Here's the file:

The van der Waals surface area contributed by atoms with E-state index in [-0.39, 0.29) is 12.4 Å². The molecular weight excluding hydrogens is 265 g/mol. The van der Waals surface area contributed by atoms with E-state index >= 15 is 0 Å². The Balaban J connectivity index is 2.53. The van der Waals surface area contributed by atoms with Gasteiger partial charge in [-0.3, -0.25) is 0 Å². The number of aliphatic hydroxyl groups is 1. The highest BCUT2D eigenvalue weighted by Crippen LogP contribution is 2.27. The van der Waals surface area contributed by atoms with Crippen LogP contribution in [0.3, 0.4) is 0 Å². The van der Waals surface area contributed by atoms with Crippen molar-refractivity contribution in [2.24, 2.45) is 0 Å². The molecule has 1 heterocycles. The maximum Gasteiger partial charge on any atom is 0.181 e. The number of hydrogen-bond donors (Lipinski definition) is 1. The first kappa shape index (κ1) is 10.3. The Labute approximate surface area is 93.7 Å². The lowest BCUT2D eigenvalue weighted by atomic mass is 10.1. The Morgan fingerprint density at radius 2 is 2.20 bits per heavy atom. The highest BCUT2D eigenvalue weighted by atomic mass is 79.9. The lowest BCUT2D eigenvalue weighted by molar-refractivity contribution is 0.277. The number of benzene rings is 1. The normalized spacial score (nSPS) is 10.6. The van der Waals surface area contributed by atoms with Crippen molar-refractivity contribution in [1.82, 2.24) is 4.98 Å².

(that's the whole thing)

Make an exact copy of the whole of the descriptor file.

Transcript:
The van der Waals surface area contributed by atoms with E-state index in [-0.39, 0.29) is 12.4 Å². The molecular weight excluding hydrogens is 265 g/mol. The van der Waals surface area contributed by atoms with E-state index >= 15 is 0 Å². The Balaban J connectivity index is 2.53. The van der Waals surface area contributed by atoms with Gasteiger partial charge in [-0.3, -0.25) is 0 Å². The number of aliphatic hydroxyl groups is 1. The highest BCUT2D eigenvalue weighted by Crippen LogP contribution is 2.27. The van der Waals surface area contributed by atoms with Crippen LogP contribution in [0.3, 0.4) is 0 Å². The van der Waals surface area contributed by atoms with Crippen molar-refractivity contribution in [2.24, 2.45) is 0 Å². The molecule has 1 heterocycles. The maximum Gasteiger partial charge on any atom is 0.181 e. The number of hydrogen-bond donors (Lipinski definition) is 1. The first kappa shape index (κ1) is 10.3. The Labute approximate surface area is 93.7 Å². The lowest BCUT2D eigenvalue weighted by atomic mass is 10.1. The Morgan fingerprint density at radius 2 is 2.20 bits per heavy atom. The highest BCUT2D eigenvalue weighted by atomic mass is 79.9. The lowest BCUT2D eigenvalue weighted by molar-refractivity contribution is 0.277. The number of benzene rings is 1. The normalized spacial score (nSPS) is 10.6. The van der Waals surface area contributed by atoms with Crippen molar-refractivity contribution in [1.82, 2.24) is 4.98 Å².